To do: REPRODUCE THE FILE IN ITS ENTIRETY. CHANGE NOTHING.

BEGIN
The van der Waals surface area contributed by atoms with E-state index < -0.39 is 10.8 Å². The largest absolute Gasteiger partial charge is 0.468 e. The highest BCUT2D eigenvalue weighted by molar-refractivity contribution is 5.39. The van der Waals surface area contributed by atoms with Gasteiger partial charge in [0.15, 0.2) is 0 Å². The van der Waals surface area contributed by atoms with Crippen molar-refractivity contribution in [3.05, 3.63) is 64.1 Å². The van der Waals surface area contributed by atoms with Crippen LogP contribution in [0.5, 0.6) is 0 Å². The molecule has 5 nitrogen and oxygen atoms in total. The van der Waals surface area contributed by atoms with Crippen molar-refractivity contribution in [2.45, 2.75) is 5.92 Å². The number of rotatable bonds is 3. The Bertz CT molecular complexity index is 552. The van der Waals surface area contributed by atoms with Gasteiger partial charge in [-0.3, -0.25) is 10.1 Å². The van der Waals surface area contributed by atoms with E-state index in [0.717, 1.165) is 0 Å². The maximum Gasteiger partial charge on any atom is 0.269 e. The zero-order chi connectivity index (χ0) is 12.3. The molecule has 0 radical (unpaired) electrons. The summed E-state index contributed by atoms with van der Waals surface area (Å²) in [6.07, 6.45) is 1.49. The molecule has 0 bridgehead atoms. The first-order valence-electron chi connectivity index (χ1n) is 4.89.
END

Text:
The van der Waals surface area contributed by atoms with E-state index < -0.39 is 10.8 Å². The largest absolute Gasteiger partial charge is 0.468 e. The highest BCUT2D eigenvalue weighted by molar-refractivity contribution is 5.39. The van der Waals surface area contributed by atoms with Gasteiger partial charge in [0.15, 0.2) is 0 Å². The van der Waals surface area contributed by atoms with Crippen molar-refractivity contribution in [3.05, 3.63) is 64.1 Å². The van der Waals surface area contributed by atoms with Crippen LogP contribution in [0.5, 0.6) is 0 Å². The molecule has 5 nitrogen and oxygen atoms in total. The van der Waals surface area contributed by atoms with Crippen molar-refractivity contribution in [2.45, 2.75) is 5.92 Å². The number of rotatable bonds is 3. The Bertz CT molecular complexity index is 552. The van der Waals surface area contributed by atoms with Gasteiger partial charge in [-0.3, -0.25) is 10.1 Å². The van der Waals surface area contributed by atoms with E-state index in [0.717, 1.165) is 0 Å². The maximum Gasteiger partial charge on any atom is 0.269 e. The zero-order chi connectivity index (χ0) is 12.3. The molecule has 0 radical (unpaired) electrons. The summed E-state index contributed by atoms with van der Waals surface area (Å²) in [6.07, 6.45) is 1.49. The molecule has 0 bridgehead atoms. The first-order valence-electron chi connectivity index (χ1n) is 4.89.